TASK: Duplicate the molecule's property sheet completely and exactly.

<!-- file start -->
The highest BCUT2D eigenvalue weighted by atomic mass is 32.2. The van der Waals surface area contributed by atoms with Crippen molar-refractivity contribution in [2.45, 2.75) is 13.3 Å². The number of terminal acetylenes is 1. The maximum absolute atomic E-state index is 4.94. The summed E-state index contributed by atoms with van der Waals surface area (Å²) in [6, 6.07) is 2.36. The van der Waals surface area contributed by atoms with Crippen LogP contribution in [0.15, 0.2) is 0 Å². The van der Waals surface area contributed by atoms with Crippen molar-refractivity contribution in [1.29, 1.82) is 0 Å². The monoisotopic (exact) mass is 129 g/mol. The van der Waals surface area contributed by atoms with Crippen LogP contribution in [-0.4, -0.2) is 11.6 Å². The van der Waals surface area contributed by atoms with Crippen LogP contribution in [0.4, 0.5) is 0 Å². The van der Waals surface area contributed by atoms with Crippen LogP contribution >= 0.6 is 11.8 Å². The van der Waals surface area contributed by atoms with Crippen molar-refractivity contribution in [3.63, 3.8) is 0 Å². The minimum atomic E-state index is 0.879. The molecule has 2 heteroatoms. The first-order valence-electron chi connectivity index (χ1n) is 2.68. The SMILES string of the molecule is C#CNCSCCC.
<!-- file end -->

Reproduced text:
The highest BCUT2D eigenvalue weighted by atomic mass is 32.2. The van der Waals surface area contributed by atoms with Crippen molar-refractivity contribution in [2.45, 2.75) is 13.3 Å². The number of terminal acetylenes is 1. The maximum absolute atomic E-state index is 4.94. The summed E-state index contributed by atoms with van der Waals surface area (Å²) in [6, 6.07) is 2.36. The van der Waals surface area contributed by atoms with Crippen LogP contribution in [0.15, 0.2) is 0 Å². The van der Waals surface area contributed by atoms with Crippen molar-refractivity contribution in [1.29, 1.82) is 0 Å². The monoisotopic (exact) mass is 129 g/mol. The van der Waals surface area contributed by atoms with Crippen LogP contribution in [-0.4, -0.2) is 11.6 Å². The van der Waals surface area contributed by atoms with Crippen LogP contribution in [0.4, 0.5) is 0 Å². The van der Waals surface area contributed by atoms with Crippen LogP contribution >= 0.6 is 11.8 Å². The van der Waals surface area contributed by atoms with Crippen molar-refractivity contribution in [3.63, 3.8) is 0 Å². The minimum atomic E-state index is 0.879. The molecule has 2 heteroatoms. The first-order valence-electron chi connectivity index (χ1n) is 2.68. The SMILES string of the molecule is C#CNCSCCC.